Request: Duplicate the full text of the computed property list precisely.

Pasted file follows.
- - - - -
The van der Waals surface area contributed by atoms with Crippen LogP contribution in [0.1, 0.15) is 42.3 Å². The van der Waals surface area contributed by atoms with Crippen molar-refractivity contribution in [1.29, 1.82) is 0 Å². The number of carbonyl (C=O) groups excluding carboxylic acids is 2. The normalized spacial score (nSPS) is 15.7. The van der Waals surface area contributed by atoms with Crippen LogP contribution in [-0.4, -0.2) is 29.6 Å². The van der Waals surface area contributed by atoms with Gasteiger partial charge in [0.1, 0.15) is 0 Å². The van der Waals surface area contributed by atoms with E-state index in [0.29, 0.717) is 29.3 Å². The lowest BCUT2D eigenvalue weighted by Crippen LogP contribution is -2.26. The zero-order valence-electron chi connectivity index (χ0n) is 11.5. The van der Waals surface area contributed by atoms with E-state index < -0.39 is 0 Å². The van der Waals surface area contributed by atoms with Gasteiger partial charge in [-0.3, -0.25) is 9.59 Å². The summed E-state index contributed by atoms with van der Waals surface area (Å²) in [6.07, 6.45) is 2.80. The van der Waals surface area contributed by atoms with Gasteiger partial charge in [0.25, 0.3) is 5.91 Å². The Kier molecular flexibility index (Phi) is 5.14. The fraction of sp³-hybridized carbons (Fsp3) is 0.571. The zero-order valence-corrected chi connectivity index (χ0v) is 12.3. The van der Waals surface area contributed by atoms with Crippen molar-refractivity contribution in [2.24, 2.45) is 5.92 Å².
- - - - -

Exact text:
The van der Waals surface area contributed by atoms with Crippen LogP contribution in [0.1, 0.15) is 42.3 Å². The van der Waals surface area contributed by atoms with Crippen molar-refractivity contribution in [1.29, 1.82) is 0 Å². The number of carbonyl (C=O) groups excluding carboxylic acids is 2. The normalized spacial score (nSPS) is 15.7. The van der Waals surface area contributed by atoms with Crippen LogP contribution in [-0.4, -0.2) is 29.6 Å². The van der Waals surface area contributed by atoms with Gasteiger partial charge in [0.1, 0.15) is 0 Å². The van der Waals surface area contributed by atoms with E-state index in [0.29, 0.717) is 29.3 Å². The lowest BCUT2D eigenvalue weighted by Crippen LogP contribution is -2.26. The zero-order valence-electron chi connectivity index (χ0n) is 11.5. The van der Waals surface area contributed by atoms with E-state index < -0.39 is 0 Å². The van der Waals surface area contributed by atoms with Gasteiger partial charge in [-0.3, -0.25) is 9.59 Å². The summed E-state index contributed by atoms with van der Waals surface area (Å²) in [6.07, 6.45) is 2.80. The van der Waals surface area contributed by atoms with Gasteiger partial charge in [0.25, 0.3) is 5.91 Å². The Kier molecular flexibility index (Phi) is 5.14. The fraction of sp³-hybridized carbons (Fsp3) is 0.571. The zero-order valence-corrected chi connectivity index (χ0v) is 12.3. The van der Waals surface area contributed by atoms with Crippen molar-refractivity contribution in [2.24, 2.45) is 5.92 Å².